Did 'Every Conspiracy Theory' About Twitter Turn Out To Be True?

The internal company documents offer a behind-the-scenes glimpse at how the federal agencies distorted the public debate on one of the world's largest social media platforms. 


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The so-called Twitter Files, written by a group of independent journalists given access to internal company documents, offer a behind-the-scenes glimpse at how the federal government shaped the flow of information on one of the world's largest social media platforms. 

Some tech pundits say that the Twitter Files contain no secrets: they knew about the thousands of takedown requests the company receives every month from law enforcement agencies and the courts, or they had already opined about the immense challenges of content moderation. However, the Twitter Files have brought important new information to light. They show that the company stifled debate over important policy issues by shadowbanning certain accounts for no good reason and then misleading the public. They show that Twitter was routinely strongarmed by the White House and the FBI into complying with frivolous takedown requests. And they provide evidence that the intelligence community likely influenced the decision to suppress the Hunter Biden laptop story during Joe Biden's 2020 presidential campaign.

"Almost every conspiracy theory that people had about Twitter turned out to be true," Elon Musk said on the All-In podcast in late December. "Is there a conspiracy theory about Twitter that didn't turn out to be true?"

Conspiracy theorists are often sloppy with the facts and exaggerate what actually happened. But the information brought to light by the Twitter Files should be alarming to anyone who cares about free speech and a free society. Is the government meddling similarly with YouTube, Facebook, Instagram, and Google search? How can we prevent the internet from becoming a centralized apparatus through which state actors shape and censor public debate? Here are three major takeaways from the Twitter Files:

1. Twitter distorted the conversation and misled the public.

Twitter had a system of "whitelists" that allowed its algorithms and human moderators to turn engagement dials up and down based on what a user said. It used this power to limit the ability of certain groups and individuals to reach an audience, including conservative commentator Dan Bongino, Stanford economist and medical school professor Jay Bhattacharya, mRNA vaccine critic Alex Berenson, and the Libs of TikTok account.

The company regularly tap-danced around the meaning of "shadowbanning" to maintain plausible deniability. In a 2018 blog post, Twitter's Trust and Safety team wrote, "We do not shadow ban. You are always able to see the tweets from accounts you follow (although you may have to do more work to find them, like go directly to their profile)."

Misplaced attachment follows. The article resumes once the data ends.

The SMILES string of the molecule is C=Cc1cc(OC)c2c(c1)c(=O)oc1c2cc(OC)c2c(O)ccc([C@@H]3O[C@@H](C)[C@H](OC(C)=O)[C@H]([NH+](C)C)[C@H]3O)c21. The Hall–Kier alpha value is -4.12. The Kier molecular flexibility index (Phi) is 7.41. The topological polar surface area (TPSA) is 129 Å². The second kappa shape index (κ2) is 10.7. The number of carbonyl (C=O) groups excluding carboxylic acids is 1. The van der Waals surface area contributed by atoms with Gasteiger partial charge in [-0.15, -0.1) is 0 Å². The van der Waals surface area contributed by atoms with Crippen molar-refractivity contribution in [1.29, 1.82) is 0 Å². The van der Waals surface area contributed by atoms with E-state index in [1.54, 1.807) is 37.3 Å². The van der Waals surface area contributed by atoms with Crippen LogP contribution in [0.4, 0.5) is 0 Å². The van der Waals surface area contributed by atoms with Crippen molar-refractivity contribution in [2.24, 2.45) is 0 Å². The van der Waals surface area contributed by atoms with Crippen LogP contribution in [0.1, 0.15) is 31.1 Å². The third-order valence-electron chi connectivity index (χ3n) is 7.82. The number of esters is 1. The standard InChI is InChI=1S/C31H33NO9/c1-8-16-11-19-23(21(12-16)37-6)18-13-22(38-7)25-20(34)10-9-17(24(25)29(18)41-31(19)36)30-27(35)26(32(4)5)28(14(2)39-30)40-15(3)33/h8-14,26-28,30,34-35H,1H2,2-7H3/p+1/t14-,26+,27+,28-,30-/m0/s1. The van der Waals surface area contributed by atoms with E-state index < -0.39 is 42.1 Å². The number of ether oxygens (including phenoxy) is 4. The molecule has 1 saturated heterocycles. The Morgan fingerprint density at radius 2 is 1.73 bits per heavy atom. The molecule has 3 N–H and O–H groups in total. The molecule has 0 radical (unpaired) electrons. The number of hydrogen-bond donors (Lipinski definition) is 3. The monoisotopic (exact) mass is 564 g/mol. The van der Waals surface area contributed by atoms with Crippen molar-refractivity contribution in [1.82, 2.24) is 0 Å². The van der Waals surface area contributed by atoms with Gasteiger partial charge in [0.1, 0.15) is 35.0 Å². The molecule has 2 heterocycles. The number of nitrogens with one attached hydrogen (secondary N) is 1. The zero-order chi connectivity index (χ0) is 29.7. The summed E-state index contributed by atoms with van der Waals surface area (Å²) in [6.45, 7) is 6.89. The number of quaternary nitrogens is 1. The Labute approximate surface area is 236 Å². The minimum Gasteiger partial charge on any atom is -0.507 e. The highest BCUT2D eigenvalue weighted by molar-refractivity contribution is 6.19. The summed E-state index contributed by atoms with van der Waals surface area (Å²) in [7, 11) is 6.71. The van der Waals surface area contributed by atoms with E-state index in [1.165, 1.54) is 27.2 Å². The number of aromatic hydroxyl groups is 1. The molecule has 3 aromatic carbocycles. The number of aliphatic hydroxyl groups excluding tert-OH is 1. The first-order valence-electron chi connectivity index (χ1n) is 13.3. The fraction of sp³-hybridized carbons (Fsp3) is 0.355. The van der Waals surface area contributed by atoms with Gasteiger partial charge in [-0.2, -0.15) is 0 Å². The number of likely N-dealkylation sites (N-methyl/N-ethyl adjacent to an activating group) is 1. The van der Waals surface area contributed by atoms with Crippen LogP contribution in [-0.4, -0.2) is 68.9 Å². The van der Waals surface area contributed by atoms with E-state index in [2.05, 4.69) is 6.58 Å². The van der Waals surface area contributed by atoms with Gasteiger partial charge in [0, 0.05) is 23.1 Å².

Needless to say, making Tweets so hard to find that digging through someone's profile is the only way to unearth them is what's commonly known as "shadow banning," or, as Twitter employees termed it with an Orwellian flair, "visibility filtering." 

The Twitter Files show that company staff became increasingly comfortable using these tools to manage the flow of information and political discourse around the 2020 election, regularly deploying filters to limit the visibility of Trump's tweets and many others pertaining to election results in the weeks preceding the January 6 riot and the decision to evict the president from the platform.

Of course, Twitter is a private company, and it has every right to label the tweets of Harvard epidemiologist Martin Kuldorff as "misleading" when he tweets statements such as, "Thinking that everyone must be vaccinated is as scientifically flawed as thinking that nobody should."

But Twitter is still worthy of our condemnation. Stanford physician and economist Jay Bhattacharya was shadowbanned despite being a respected epidemiologist from a prestigious university, and many of his warnings during the pandemic turned out to be correct. 

And you can acknowledge serious problems with the work of former New York Times reporter Alex Berenson—who, for instance, badly misinterpreted data to infer a spike in "vaccine-caused mortality"—while still believing it's preferable to have a public airing of controversial and deeply flawed arguments.

A better way to deal with speech you disagree with is to respond to it, as Derek Thompson attempted to do in The Atlantic when he called Berenson "The Pandemic's Wrongest Man." Ironically, Twitter raised Berenson's profile by allowing him to inhabit the role of the oppressed truth-seeker.

2. The government is secretly policing speech.

The most troubling thing about the Berenson de-platforming isn't Twitter's decision per se, but whether it made that decision freely. Was it done at the behest of the federal government? The Twitter files provide circumstantial evidence that the White House played a role.

"When the Biden admin took over, one of their first meeting requests with Twitter executives was on Covid," writes journalist David Zweig in the Twitter files. "The focus was on 'anti-vaxxer accounts.' Especially Alex Berenson."

Berenson was suspended hours after Biden said to a reporter that social media companies were "killing people" by failing to police pandemic-related misinformation. 

Zweig also revealed that a series of meetings took place last December in which an "angry" Biden team excoriated Twitter executives because they were "not satisfied " with its "enforcement approach" and wanted "Twitter to do more and to de-platform several accounts."

In Twitter Files 6, Matt Taibbi described Twitter as an "FBI subsidiary.

Agents from a dedicated task force would regularly send lists of accounts—some with fewer than 1,000 followers—for Twitter to look at for terms-of-service violations, such as this left-leaning account jokingly telling Republicans to vote a day late.